Regardless of how I personally felt about the movie, I still think that others will enjoy it. Parents, I wouldn't really advise this for kids under 13 years old. There really isn't much silly or animated humor that would keep the average kid's attention. Also as I mentioned, some parents may or may not be comfortable with some of the suggested themes in the film for young children. (Again, you be the judge.) I would say to really base your thoughts on how the trailer made you feel. If you love musicals then you'll probably enjoy this live action film. It's theater-worthy for you. If you loved the animated film and are hoping to recapture the magic from your childhood, I'd probably say you could hold off for the time being.

The Rating: 7/10
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My [Loosely based] Ratings scale
10-9 = A Must watch at any cost. 
8.5- 7.5 = Theater worthy 
7-6.5 = Matinee/rental worthy at best
6 = Watchable (If it's free)
5 - below = Avoid at all costs

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Friday, March 3, 2017

Logan Movie Review

The Trailer:
The Good:
We finally get the depiction of Wolverine that we've been waiting for! From the very beginning we get to see the hero do what he does best. The level of savagery is at an all time high and completely warrants the R rating placed on the film. (Parents, be warned. This is NOT a Disney movie to bring your small children to see.) There was a lot more violence, swearing, and gore than you're probably used to (but probably always wished for) in this Wolverine film.

In addition to that, the movie is very loosely based off the Old Man Logan comic. If anything, the only real correlation to the comic is that Wolverine is old. What I can really appreciate is how this film manages to go from being a complete action packed collection of violence to having some really tender and dramatic moments that reek of emotion.

I completely understand why Hugh Jackman signed off to do this film. Unlike the previous Wolverine films, he gets to fully explore and portray the emotional depths of the Logan character. You can almost feel all of his emotions throughout the entire film. He becomes the complex character that he's always been in the comics. He's the tragic hero that has real issues, but still rises to the occasion when necessary.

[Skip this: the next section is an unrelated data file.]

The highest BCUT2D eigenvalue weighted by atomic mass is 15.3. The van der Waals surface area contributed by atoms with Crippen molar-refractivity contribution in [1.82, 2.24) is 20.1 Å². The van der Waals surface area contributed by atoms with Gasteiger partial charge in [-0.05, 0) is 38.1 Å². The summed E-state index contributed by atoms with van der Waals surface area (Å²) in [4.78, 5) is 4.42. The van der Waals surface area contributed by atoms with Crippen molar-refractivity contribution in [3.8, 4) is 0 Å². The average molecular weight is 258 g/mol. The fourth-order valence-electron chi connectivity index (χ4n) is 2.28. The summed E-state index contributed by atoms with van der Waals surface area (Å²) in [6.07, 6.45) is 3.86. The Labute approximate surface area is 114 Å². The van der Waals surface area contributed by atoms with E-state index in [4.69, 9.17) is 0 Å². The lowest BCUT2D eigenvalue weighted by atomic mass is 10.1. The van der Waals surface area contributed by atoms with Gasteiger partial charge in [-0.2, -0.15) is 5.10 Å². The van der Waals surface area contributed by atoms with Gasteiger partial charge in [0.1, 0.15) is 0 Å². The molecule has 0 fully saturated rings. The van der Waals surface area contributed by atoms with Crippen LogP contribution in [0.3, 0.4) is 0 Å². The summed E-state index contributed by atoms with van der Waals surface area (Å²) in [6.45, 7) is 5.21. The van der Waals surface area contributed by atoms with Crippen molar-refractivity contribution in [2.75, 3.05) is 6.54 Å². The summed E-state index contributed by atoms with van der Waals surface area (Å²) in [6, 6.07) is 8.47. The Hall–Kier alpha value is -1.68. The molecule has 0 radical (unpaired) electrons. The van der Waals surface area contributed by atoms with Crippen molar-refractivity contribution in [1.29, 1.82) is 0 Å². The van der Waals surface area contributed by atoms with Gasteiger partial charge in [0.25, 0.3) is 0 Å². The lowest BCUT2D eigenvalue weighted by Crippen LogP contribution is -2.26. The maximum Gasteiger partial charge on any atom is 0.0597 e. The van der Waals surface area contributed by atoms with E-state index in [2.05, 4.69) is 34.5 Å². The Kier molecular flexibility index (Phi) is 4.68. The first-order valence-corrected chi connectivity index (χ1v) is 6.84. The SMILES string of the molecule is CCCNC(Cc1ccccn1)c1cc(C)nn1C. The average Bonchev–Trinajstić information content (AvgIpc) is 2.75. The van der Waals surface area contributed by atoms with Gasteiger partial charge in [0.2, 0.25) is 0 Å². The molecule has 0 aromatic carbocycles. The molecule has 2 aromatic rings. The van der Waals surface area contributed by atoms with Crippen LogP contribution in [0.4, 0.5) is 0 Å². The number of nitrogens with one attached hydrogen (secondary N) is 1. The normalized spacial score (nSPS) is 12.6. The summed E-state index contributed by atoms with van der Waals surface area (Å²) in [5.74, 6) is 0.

As you may have been able to tell in the trailers, X-23 (played by Dafne Keen) is a star in the making. She was a definite highlight in the movie. She had some great scenes that showed her truly being able to hang with Wolverine on multiple levels. She was relentless and definitely not the Disney friendly type of kid she may appear to be.

There's definitely a nice little surprise towards the later parts of the film, and I personally think that it's fan service for the tragedy that was X-Men Origins: Wolverine. Matter of fact, there's a lot of fan service done here. Plenty of easter eggs that pay homage to the past X-Men films, and to comic fans in general.

The Bad
:

This is really a stretch, and I can't say that I completely agree with it, but I'd be hard pressed not to at least note this. One thing that may be an issue is not just the 2hr 15min run time, but also the fact that there's a point in the story that may feel a bit off track. You'll know it when you see it, but it's kind of like that moment in Avengers Age of Ultron when we met Hawkeye's family. It was a change of pace and tone, and not exactly something you'd expect. (Again, I don't agree with this because I think it added a lot of depth to the drama, but I thought it worth mentioning.)

The Reason
:

There are few questions that I know many of you may be thinking. "Was this the best Wolverine movie to date?" Yes. "Was this the best film from Fox and all their X-Men movies?" Yes, but I would say that it's equal to and/or slightly better than Deadpool in my opinion. "Is this one of the best comic book movies to date?" I'd probably say there's no question it's in the top 10, but the top 5 is where the real conversation should be had. "Will this be the last time we see Wolverine?"  I don't know, but with this movie, I would say it really doesn't matter. I would probably argue that the main reason why Logan should probably be in the top 5 (of comic book movies) is primarily due to the fact that it's one of the only films that actually hits you emotionally. The drama in Logan is incomparable to any other comic book movie out there, and that, for me, places it leaps and bounds above others.